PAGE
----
Audio books: pros, cons, links, and tips

I first tried out audio books last year, when I realized I wasn’t reading much anymore—not because I had lost my taste for it, but because I spent a lot of time working on the computer. My eyes were strained when evening came, and I preferred to give them a break rather than use them to read. So I downloaded my first audio book—and I instantly liked the experience.

The pros of audio books vs. their traditional counterparts

The best thing about audio books is that they don’t make you use your eyes. They’re great for people who work on computers and readers with bad eyesight. And since they can be read in any position, they’re wonderful for reading in bed with the lights off.

Audio books also allow you to savor the content. I don’t know if this is true for everyone, but to me, traditional reading is more susceptible to distractions. When I read audio books, I drop everything and listen so I won’t miss anything.

Also, audio books are completely spoiler-free. They make it less tempting to read the last page of a mystery first. Since you don’t even get to see (or hear) ahead by a few lines or pages, surprises remain surprising.

Poetry audio books are great too—assuming a good reader, of course. I tend to read poetry too fast, which causes me to miss some of the nuances. Audio books allow a better poetic experience.

Other reasons why audio books are better:

  • They save physical space.
  • It’s possible to do menial chores while listening (although I wouldn’t recommend it).
  • They’re environment-friendly—they don’t contribute to tree-cutting and solid waste.
  • Audio books of classics are free for download. Check out LibriVox.

The cons of audio books vs. their traditional counterparts

It’s the reader of an audio book who contributes the most to its success or failure. While traditional books allow you to read the way you wish in your mind, audio books don’t give you a choice. For a successful audio book, the reader’s voice volume, reading speed, age, gender, and intonation must be appropriate for the book’s content.

It’s more difficult to backtrack in an audio book when you’ve lost concentration or would like to reread a passage. Also, in case you forget to enable bookmarking, looking for the specific place where you stopped is more difficult than with a traditional book.

The sound quality may vary from book to book. This may not be a problem with commercial audio books, but for free audio books read by volunteers, it can be an issue.

Other reasons why traditional books are better:

  • Audio books have to be downloaded and set up before they can be used. Downloading may take a while for slow connections.
  • Books let you move at your own pace, and would be better for very slow or very fast readers.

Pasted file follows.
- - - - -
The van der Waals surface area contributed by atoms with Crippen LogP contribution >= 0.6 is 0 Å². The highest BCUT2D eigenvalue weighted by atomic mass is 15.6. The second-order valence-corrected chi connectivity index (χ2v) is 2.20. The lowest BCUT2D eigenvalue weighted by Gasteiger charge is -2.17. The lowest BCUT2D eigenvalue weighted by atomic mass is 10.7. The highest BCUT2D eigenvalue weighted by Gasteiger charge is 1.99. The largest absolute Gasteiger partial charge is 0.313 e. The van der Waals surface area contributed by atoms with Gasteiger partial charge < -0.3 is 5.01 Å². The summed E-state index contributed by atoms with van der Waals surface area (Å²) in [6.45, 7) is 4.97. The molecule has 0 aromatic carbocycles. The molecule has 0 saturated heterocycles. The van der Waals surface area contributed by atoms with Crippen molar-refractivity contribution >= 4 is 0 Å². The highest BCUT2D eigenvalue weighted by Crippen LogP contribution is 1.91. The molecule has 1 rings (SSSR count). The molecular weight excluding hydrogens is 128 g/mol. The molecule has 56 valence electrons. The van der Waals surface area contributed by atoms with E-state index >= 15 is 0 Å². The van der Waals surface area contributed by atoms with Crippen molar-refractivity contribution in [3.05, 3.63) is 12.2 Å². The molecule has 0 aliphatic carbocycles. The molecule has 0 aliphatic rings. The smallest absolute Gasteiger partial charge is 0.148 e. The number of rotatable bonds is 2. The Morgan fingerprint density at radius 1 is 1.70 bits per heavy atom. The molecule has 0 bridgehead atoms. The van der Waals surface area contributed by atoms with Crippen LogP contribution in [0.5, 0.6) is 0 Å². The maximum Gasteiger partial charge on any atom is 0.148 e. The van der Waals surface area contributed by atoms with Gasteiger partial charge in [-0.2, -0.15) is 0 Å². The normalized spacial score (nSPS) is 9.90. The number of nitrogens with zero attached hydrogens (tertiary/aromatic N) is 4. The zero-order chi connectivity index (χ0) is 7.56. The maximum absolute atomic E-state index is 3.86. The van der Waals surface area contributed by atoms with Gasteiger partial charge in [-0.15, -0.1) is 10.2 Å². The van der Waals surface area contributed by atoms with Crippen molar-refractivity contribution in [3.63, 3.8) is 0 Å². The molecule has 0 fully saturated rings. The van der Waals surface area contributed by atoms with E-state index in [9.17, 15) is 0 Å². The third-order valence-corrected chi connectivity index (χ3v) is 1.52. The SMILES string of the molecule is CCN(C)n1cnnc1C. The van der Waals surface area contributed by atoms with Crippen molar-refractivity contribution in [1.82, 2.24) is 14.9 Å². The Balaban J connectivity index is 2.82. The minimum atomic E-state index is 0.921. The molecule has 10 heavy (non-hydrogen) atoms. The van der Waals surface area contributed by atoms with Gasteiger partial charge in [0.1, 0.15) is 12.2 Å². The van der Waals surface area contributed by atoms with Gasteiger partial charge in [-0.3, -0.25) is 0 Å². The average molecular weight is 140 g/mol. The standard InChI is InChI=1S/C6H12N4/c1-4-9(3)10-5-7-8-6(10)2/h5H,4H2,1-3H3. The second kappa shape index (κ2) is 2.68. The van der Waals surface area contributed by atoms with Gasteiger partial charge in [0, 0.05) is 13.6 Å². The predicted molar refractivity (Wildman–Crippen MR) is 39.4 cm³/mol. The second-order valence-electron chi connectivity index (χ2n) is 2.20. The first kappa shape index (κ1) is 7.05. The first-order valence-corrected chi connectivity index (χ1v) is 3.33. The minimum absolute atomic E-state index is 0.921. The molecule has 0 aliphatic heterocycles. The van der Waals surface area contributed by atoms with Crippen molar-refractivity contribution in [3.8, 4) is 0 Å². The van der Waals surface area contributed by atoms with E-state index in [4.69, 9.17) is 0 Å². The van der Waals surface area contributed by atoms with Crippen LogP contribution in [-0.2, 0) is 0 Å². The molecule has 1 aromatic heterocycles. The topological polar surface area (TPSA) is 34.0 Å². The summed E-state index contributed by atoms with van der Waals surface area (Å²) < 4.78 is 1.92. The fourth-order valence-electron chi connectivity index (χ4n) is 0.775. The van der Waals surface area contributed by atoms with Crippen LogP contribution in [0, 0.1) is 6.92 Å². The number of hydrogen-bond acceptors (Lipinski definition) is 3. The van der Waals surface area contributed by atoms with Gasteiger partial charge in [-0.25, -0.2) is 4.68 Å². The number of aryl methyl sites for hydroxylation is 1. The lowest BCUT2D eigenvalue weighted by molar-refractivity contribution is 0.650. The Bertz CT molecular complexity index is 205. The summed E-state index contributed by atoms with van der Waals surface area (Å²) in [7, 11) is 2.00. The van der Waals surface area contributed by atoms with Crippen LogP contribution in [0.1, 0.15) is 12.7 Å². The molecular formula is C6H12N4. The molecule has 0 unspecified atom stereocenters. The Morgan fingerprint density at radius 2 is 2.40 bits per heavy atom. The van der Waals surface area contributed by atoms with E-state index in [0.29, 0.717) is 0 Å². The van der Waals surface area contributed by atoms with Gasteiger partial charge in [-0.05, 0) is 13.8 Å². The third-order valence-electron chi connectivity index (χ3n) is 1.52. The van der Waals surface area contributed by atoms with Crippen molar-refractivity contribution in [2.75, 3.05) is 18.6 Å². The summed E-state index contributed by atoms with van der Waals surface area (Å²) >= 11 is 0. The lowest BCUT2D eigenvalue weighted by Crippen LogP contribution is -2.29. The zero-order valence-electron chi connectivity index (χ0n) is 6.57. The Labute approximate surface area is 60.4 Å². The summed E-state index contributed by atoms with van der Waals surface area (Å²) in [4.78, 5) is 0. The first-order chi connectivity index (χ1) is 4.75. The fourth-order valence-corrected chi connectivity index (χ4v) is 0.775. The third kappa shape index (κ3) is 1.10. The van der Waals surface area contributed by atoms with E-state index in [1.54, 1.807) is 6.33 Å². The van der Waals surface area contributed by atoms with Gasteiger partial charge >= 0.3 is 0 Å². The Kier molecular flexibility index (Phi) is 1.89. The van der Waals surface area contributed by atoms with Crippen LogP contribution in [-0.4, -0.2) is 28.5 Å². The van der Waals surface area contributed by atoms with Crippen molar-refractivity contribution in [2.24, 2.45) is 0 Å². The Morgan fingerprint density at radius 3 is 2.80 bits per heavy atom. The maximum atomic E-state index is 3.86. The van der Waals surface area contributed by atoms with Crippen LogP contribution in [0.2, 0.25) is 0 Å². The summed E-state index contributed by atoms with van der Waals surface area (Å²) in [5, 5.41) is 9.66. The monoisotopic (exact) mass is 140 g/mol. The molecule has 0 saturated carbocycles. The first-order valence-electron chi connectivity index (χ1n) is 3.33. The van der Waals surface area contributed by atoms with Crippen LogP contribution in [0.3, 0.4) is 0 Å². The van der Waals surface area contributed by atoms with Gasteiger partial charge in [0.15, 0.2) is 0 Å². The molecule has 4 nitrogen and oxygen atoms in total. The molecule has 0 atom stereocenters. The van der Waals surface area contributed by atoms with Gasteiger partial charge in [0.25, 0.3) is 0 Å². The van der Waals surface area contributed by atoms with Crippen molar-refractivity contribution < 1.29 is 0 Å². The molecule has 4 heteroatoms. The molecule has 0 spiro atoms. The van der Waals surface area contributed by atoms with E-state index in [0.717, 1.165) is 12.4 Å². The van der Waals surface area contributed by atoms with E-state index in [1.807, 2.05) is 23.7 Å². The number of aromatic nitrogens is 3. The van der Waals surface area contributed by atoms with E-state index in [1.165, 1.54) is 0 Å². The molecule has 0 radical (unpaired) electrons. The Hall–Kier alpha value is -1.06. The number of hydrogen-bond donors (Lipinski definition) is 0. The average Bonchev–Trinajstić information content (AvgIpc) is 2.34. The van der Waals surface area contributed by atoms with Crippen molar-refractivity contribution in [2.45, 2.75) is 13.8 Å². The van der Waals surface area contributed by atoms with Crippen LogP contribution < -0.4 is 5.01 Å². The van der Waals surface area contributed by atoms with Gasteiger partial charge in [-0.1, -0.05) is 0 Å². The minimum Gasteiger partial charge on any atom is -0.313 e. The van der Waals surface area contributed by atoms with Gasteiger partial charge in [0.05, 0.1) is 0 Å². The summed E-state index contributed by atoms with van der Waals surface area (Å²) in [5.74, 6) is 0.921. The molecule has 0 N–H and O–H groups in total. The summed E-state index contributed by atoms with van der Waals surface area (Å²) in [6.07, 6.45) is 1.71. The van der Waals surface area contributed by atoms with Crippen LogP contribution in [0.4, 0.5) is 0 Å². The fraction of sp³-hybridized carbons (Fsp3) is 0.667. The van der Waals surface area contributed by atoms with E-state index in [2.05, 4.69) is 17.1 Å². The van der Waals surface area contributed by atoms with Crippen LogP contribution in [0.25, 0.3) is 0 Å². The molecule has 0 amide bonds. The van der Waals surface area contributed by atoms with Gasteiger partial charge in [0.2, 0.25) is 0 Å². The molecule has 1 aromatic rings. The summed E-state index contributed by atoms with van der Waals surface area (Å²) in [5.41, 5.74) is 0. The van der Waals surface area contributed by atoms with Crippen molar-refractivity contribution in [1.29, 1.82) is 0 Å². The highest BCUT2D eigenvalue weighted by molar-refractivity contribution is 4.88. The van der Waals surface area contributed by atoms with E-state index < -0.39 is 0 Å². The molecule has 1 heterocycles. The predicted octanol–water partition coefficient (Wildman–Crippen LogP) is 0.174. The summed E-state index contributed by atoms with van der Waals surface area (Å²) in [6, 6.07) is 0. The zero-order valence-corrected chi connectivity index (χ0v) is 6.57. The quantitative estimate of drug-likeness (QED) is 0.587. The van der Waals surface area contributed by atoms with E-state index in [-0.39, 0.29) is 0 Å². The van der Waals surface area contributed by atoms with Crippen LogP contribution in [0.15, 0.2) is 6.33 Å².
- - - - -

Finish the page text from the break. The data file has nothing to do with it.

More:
• Audio books are not as portable as books. Noisy venues and places where you can get easily mugged don’t make for great audio reading.
  • Books have that lovely paper smell.
  • Books don’t require batteries.

Audio book recommendations

I admit that it does take a little work to find really good audio books—that is, those with good audio and good content. But on the whole, listening to audio books a wonderful experience and I highly recommend it.

Two of my favorite audio books so far are:

If you’d like to look for your own audio books to download, I recommend:

  • LibriVox (free audio books from the public domain, read by volunteers)
  • Audible (over 60,000 titles available for purchase)

Tips on acquiring and listening to audio books

Always listen to a sample first. Here are some factors to take note of when sampling an audio book:

  • sound quality—check the clarity and consistency of the sound. Make sure that the noise level is tolerable.
  • volume—the difference between the reader’s lowest and highest volume of voice. A big difference means that you will have to adjust your player’s volume from time to time, and more often for action/adventure books.
  • speed—there are ways to adjust this using software or your player, but it’s better if the speed is comfortable to begin with.
  • age and gender—I personally don’t mind the reader’s age and gender, even if they’re not ideal for the book—I get used to it after a few minutes. But if you can’t imagine a middle-aged man reading Twilight, this is probably something you should consider.
  • intonation—this may contribute to your understanding or misunderstanding of the book. On one hand, intonation may make a book sound boring, pause at the wrong times, make an angry character speak happily, etc. On the other hand, it can make a book more interesting and really bring forth the dialogue, tone, and atmosphere that the author intended.

Set it up properly in your music library software before transferring it to your player. This is done to avoid any problems when you start listening. If you use iTunes, for example, you should do the following for all the audio book tracks:

  • Set the media kind to Audiobook.
  • Make sure the tags are correct. If not, fix them. Ascertain that each track title contains the chapter number of that track. See to it that the tags contain track numbers so you can play the entire book from start to finish without intervention.
  • Check the option to skip when shuffling.
  • Check the option to remember the position. If you stop in the middle of a track, listen to music, then go back to the track, it’ll be exactly where you stopped listening.
  • Adjust the volume. Audio books tend to be softer than music tracks, so you might want to make them louder.

Sit back, relax, and enjoy!

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Hello! I’m Madeline Ong, a web designer, avid reader, and tech enthusiast. Magic Lantern is an online journal where I write about design, literature, technology, and other subjects of interest. Thank you for your visit. Please make yourself at home.


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